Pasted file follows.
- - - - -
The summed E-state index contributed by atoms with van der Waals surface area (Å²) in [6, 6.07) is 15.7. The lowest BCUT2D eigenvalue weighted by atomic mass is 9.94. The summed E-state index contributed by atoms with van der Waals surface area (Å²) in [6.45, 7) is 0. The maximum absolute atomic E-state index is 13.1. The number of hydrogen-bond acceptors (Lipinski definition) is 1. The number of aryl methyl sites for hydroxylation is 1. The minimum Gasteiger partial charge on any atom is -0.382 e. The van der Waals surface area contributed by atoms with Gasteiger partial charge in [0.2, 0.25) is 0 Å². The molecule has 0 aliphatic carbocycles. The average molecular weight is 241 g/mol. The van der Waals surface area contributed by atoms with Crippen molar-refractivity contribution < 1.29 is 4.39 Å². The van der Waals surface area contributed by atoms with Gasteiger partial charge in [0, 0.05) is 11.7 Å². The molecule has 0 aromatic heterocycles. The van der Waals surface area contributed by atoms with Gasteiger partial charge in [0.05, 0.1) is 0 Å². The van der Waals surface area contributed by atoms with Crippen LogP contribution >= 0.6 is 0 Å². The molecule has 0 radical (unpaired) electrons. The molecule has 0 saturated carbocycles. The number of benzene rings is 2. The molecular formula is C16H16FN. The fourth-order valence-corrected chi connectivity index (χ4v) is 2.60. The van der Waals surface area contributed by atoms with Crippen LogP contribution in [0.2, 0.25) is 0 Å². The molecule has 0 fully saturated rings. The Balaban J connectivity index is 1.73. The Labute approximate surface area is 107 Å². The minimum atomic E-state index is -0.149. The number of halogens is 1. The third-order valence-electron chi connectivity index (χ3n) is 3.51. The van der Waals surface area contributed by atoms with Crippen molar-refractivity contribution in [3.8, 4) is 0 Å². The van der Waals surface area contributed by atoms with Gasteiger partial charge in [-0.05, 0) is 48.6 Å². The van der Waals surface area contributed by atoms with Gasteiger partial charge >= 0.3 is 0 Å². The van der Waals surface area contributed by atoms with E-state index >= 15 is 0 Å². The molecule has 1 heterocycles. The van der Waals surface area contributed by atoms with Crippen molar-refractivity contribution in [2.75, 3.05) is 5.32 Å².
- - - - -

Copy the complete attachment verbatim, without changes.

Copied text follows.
The summed E-state index contributed by atoms with van der Waals surface area (Å²) in [6, 6.07) is 15.7. The lowest BCUT2D eigenvalue weighted by atomic mass is 9.94. The summed E-state index contributed by atoms with van der Waals surface area (Å²) in [6.45, 7) is 0. The maximum absolute atomic E-state index is 13.1. The number of hydrogen-bond acceptors (Lipinski definition) is 1. The number of aryl methyl sites for hydroxylation is 1. The minimum Gasteiger partial charge on any atom is -0.382 e. The van der Waals surface area contributed by atoms with Gasteiger partial charge in [0.2, 0.25) is 0 Å². The molecule has 0 aliphatic carbocycles. The average molecular weight is 241 g/mol. The van der Waals surface area contributed by atoms with Crippen molar-refractivity contribution < 1.29 is 4.39 Å². The van der Waals surface area contributed by atoms with Gasteiger partial charge in [0, 0.05) is 11.7 Å². The molecule has 0 aromatic heterocycles. The van der Waals surface area contributed by atoms with Gasteiger partial charge in [0.05, 0.1) is 0 Å². The van der Waals surface area contributed by atoms with Crippen LogP contribution >= 0.6 is 0 Å². The molecule has 0 radical (unpaired) electrons. The molecule has 0 saturated carbocycles. The number of benzene rings is 2. The molecular formula is C16H16FN. The fourth-order valence-corrected chi connectivity index (χ4v) is 2.60. The van der Waals surface area contributed by atoms with Crippen LogP contribution in [0.2, 0.25) is 0 Å². The molecule has 0 fully saturated rings. The Balaban J connectivity index is 1.73. The Labute approximate surface area is 107 Å². The minimum atomic E-state index is -0.149. The number of halogens is 1. The third-order valence-electron chi connectivity index (χ3n) is 3.51. The van der Waals surface area contributed by atoms with Crippen molar-refractivity contribution in [3.8, 4) is 0 Å². The van der Waals surface area contributed by atoms with Gasteiger partial charge in [-0.05, 0) is 48.6 Å². The van der Waals surface area contributed by atoms with Gasteiger partial charge >= 0.3 is 0 Å². The van der Waals surface area contributed by atoms with E-state index >= 15 is 0 Å². The molecule has 1 heterocycles. The van der Waals surface area contributed by atoms with Crippen molar-refractivity contribution in [2.75, 3.05) is 5.32 Å².